TIAs are “warning shots” of a future stroke and require emergency evaluation, Hardik Amin, MD, chair of the writing committee and medical stroke director, Yale New Haven (Conn.) Hospital, said in an AHA podcast.
A key aim of the scientific statement is to help clinicians properly risk-stratify patients with suspected TIA and determine which patients need to be admitted to the hospital and which patients might be safely discharged as long as proper and prompt follow-up has been arranged, Dr. Amin explained.
The statement, published online in the journal Stroke, addresses “how we can identify and be confident in diagnosing a TIA patient and what might suggest an alternative diagnosis,” he added.
It’s estimated that nearly one in five people who suffer a TIA will have a full-blown stroke within 3 months; close to half of these strokes will happen within 2 days.
The challenge with TIAs is that they can be tough to diagnose because many patients no longer have symptoms when they arrive at the emergency department. There is also no confirmatory test. Limited resources and access to stroke specialists in rural centers may exacerbate these challenges, the authors noted.
The statement pointed out that the F.A.S.T. acronym for stroke symptoms (Face drooping, Arm weakness, Speech difficulty, Time to call 911) can also be used to identify a TIA – even if the symptoms resolve.
The statement also provided guidance on how to tell the difference between a TIA and a TIA mimic.
If available, a noncontrast head CT (NCCT) scan should be done initially in the emergency department to evaluate for subacute ischemia, hemorrhage, or mass lesion. Although the sensitivity of NCCT to detect an acute infarct is low, NCCT is useful for ruling out TIA mimics, the writing group said.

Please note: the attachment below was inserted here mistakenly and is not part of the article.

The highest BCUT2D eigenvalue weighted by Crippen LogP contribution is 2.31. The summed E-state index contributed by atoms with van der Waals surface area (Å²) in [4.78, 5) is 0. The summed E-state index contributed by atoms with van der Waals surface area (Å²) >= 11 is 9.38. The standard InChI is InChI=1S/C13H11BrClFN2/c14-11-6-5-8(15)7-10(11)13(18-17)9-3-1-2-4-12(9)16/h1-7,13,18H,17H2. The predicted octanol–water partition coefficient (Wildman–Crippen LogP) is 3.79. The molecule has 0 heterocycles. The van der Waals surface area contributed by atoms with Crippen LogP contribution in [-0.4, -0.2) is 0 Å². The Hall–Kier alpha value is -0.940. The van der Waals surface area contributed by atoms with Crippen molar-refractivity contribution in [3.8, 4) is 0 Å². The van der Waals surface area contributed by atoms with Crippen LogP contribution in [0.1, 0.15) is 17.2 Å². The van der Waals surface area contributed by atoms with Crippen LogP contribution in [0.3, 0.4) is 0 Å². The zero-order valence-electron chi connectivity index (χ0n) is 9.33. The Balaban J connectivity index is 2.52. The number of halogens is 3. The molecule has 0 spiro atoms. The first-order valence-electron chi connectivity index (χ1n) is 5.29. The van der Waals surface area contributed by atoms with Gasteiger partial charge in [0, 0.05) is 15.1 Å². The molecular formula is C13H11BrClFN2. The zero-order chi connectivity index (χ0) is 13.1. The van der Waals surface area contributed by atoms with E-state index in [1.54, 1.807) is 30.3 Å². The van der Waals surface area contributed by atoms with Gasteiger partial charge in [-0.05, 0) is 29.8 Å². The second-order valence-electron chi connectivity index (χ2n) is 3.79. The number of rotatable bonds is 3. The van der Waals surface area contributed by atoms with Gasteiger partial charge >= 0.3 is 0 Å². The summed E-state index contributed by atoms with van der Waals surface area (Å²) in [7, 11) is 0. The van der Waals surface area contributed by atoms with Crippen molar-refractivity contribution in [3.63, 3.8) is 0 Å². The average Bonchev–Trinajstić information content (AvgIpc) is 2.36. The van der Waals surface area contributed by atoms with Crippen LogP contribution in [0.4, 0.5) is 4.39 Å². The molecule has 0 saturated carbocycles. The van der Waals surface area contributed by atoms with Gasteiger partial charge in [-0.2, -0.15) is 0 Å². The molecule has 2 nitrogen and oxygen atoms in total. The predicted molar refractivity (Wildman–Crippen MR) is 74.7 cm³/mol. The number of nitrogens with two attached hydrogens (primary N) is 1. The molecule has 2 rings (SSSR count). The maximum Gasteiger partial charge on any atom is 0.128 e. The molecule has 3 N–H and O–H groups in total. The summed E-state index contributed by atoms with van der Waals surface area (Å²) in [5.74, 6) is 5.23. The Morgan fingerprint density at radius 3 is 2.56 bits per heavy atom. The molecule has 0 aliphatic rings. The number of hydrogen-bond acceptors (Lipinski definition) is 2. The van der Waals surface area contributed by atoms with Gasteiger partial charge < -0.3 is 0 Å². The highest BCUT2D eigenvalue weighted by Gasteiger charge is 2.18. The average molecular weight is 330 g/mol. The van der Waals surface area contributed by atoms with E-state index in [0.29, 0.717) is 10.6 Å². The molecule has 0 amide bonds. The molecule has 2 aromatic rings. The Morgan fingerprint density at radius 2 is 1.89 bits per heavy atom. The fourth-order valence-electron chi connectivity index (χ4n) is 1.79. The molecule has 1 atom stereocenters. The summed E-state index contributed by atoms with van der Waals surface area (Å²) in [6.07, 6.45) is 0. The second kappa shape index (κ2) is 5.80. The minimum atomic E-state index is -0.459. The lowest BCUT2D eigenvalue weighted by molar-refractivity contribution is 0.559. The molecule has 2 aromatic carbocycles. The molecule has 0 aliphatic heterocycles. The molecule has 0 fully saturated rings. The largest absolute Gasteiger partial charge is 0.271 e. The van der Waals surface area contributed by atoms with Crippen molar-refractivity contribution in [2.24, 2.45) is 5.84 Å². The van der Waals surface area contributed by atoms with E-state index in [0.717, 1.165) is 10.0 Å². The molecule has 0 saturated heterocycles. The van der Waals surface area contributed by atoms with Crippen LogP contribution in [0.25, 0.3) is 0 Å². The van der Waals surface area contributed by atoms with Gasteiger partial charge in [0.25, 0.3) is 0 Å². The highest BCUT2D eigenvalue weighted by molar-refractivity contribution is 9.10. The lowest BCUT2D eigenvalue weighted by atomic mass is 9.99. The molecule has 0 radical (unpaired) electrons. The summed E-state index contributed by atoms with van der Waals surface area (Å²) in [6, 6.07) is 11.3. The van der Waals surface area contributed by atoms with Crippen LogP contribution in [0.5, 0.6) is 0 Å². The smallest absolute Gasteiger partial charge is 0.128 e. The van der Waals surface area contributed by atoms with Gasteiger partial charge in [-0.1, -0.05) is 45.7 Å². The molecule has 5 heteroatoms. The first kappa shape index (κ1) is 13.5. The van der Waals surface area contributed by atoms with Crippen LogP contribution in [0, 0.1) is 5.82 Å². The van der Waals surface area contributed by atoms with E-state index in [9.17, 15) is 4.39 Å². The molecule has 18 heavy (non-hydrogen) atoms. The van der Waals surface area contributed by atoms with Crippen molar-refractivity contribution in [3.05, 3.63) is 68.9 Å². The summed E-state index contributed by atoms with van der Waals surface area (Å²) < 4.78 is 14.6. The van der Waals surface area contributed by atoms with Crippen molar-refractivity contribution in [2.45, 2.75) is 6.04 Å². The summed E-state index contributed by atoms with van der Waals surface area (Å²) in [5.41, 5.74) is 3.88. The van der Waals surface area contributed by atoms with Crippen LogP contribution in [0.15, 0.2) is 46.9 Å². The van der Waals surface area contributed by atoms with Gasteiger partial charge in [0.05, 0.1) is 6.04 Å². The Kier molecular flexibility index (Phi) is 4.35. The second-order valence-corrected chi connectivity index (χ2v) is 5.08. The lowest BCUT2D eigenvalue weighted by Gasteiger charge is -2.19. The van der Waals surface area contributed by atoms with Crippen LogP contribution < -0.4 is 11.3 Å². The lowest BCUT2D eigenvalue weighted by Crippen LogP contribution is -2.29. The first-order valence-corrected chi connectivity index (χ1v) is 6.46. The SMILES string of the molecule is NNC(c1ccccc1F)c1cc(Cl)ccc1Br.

Multimodal brain MRI is the “preferred” method to evaluate for acute ischemic infarct and ideally should be obtained within 24 hours of symptom onset, and in most centers will follow an NCCT.
“When MRI cannot be obtained acutely to definitively distinguish TIA from stroke, it remains reasonable to make a clinical diagnosis of TIA in the ED on the basis of a negative NCCT and symptom resolution within 24 hours,” the authors said.
“A potential next step would be hospital admission for MRI, comprehensive workup, and neurology consultation. Other options might include transferring patients to a facility with advanced imaging and vascular neurology expertise or arranging a timely (ideally < 24 hours) outpatient MRI,” they advised.
The statement also provides guidance on the advantages, limitations, and considerations of Doppler ultrasonography, CT angiography, and magnetic resonance angiography for TIA assessment.
Once TIA is diagnosed, a cardiac work-up is advised because of the potential for heart-related factors to cause a TIA.
An individual’s risk of future stroke after TIA can be rapidly assessed using the ABCD2 score, which stratifies patients into low, medium, and high risk based on age, blood pressure, clinical features, duration of symptoms, and diabetes.
“It is up to each center to use the resources available and create a pathway to ensure successful management and disposition of patients with TIA, with the ultimate goal of reducing the risk of future stroke,” the authors concluded.
This scientific statement was prepared by the volunteer writing group on behalf of the American Heart Association’s Emergency Neurovascular Care Committee of the Stroke Council and the Council on Peripheral Vascular Disease. The American Academy of Neurology affirms the value of this statement as an educational tool for neurologists, and it is endorsed by the American Association of Neurological Surgeons/Congress of Neurological Surgeons.
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